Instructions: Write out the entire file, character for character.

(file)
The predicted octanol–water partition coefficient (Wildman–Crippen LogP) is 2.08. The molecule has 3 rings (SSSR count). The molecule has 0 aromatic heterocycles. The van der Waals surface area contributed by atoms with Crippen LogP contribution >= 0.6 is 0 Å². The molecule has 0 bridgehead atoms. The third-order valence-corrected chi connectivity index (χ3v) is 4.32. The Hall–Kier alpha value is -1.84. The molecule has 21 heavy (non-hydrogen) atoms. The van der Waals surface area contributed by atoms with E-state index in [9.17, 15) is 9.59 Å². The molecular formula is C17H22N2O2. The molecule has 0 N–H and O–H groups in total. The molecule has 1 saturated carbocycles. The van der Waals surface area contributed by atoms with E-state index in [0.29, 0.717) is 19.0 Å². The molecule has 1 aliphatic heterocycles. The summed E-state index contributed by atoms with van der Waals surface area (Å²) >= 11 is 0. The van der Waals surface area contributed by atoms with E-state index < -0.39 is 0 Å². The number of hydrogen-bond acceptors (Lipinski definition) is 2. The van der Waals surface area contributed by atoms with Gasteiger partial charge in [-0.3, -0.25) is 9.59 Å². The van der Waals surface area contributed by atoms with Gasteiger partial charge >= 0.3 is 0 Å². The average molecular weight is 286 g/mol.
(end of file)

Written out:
The predicted octanol–water partition coefficient (Wildman–Crippen LogP) is 2.08. The molecule has 3 rings (SSSR count). The molecule has 0 aromatic heterocycles. The van der Waals surface area contributed by atoms with Crippen LogP contribution >= 0.6 is 0 Å². The molecule has 0 bridgehead atoms. The third-order valence-corrected chi connectivity index (χ3v) is 4.32. The Hall–Kier alpha value is -1.84. The molecule has 21 heavy (non-hydrogen) atoms. The van der Waals surface area contributed by atoms with E-state index in [9.17, 15) is 9.59 Å². The molecular formula is C17H22N2O2. The molecule has 0 N–H and O–H groups in total. The molecule has 1 saturated carbocycles. The van der Waals surface area contributed by atoms with E-state index in [0.29, 0.717) is 19.0 Å². The molecule has 1 aliphatic heterocycles. The summed E-state index contributed by atoms with van der Waals surface area (Å²) >= 11 is 0. The van der Waals surface area contributed by atoms with E-state index < -0.39 is 0 Å². The number of hydrogen-bond acceptors (Lipinski definition) is 2. The van der Waals surface area contributed by atoms with Gasteiger partial charge in [-0.3, -0.25) is 9.59 Å². The van der Waals surface area contributed by atoms with Gasteiger partial charge >= 0.3 is 0 Å². The average molecular weight is 286 g/mol.